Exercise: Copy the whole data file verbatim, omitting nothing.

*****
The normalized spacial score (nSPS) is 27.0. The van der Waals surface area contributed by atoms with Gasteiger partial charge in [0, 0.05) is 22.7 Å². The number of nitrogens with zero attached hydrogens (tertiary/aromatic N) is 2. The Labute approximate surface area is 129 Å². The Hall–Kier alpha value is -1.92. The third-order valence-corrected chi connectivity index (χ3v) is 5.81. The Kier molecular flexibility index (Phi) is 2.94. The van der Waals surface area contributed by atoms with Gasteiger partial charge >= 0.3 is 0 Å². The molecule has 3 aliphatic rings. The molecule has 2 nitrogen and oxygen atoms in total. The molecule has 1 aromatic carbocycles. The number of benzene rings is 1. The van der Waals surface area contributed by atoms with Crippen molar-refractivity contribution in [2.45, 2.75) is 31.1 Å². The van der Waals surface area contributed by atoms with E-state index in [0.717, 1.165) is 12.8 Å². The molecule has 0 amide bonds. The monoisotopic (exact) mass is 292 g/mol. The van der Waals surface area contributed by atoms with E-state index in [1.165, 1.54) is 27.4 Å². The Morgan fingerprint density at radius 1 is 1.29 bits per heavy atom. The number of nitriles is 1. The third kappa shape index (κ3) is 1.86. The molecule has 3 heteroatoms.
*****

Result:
The normalized spacial score (nSPS) is 27.0. The van der Waals surface area contributed by atoms with Gasteiger partial charge in [0, 0.05) is 22.7 Å². The number of nitrogens with zero attached hydrogens (tertiary/aromatic N) is 2. The Labute approximate surface area is 129 Å². The Hall–Kier alpha value is -1.92. The third-order valence-corrected chi connectivity index (χ3v) is 5.81. The Kier molecular flexibility index (Phi) is 2.94. The van der Waals surface area contributed by atoms with Gasteiger partial charge >= 0.3 is 0 Å². The molecule has 3 aliphatic rings. The molecule has 2 nitrogen and oxygen atoms in total. The molecule has 1 aromatic carbocycles. The number of benzene rings is 1. The van der Waals surface area contributed by atoms with Crippen molar-refractivity contribution in [2.45, 2.75) is 31.1 Å². The van der Waals surface area contributed by atoms with E-state index in [0.717, 1.165) is 12.8 Å². The molecule has 0 amide bonds. The monoisotopic (exact) mass is 292 g/mol. The van der Waals surface area contributed by atoms with E-state index in [1.165, 1.54) is 27.4 Å². The Morgan fingerprint density at radius 1 is 1.29 bits per heavy atom. The number of nitriles is 1. The third kappa shape index (κ3) is 1.86. The molecule has 3 heteroatoms.